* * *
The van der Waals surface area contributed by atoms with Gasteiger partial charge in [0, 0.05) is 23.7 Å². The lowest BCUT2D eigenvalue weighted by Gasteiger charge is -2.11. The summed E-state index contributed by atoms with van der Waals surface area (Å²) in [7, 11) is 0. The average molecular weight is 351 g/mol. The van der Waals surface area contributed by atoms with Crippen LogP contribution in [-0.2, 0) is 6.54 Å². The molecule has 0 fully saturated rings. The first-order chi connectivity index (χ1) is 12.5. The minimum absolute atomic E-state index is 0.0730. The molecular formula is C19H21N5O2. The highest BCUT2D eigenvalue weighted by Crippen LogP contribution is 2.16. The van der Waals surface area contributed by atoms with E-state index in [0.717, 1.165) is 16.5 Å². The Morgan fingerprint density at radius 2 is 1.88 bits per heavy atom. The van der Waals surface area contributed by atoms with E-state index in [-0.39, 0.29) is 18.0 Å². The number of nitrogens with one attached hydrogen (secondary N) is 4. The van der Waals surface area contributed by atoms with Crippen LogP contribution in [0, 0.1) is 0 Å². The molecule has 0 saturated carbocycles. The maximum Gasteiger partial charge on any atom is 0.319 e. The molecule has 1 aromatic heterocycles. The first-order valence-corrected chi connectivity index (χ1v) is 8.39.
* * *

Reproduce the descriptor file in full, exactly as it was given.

The van der Waals surface area contributed by atoms with Gasteiger partial charge in [0, 0.05) is 23.7 Å². The lowest BCUT2D eigenvalue weighted by Gasteiger charge is -2.11. The summed E-state index contributed by atoms with van der Waals surface area (Å²) in [7, 11) is 0. The average molecular weight is 351 g/mol. The van der Waals surface area contributed by atoms with Crippen LogP contribution in [-0.2, 0) is 6.54 Å². The molecule has 0 fully saturated rings. The first-order chi connectivity index (χ1) is 12.5. The minimum absolute atomic E-state index is 0.0730. The molecular formula is C19H21N5O2. The highest BCUT2D eigenvalue weighted by Crippen LogP contribution is 2.16. The van der Waals surface area contributed by atoms with E-state index in [0.717, 1.165) is 16.5 Å². The Morgan fingerprint density at radius 2 is 1.88 bits per heavy atom. The van der Waals surface area contributed by atoms with E-state index in [-0.39, 0.29) is 18.0 Å². The number of nitrogens with one attached hydrogen (secondary N) is 4. The van der Waals surface area contributed by atoms with Crippen LogP contribution in [0, 0.1) is 0 Å². The molecule has 0 saturated carbocycles. The maximum Gasteiger partial charge on any atom is 0.319 e. The molecule has 1 aromatic heterocycles. The first-order valence-corrected chi connectivity index (χ1v) is 8.39.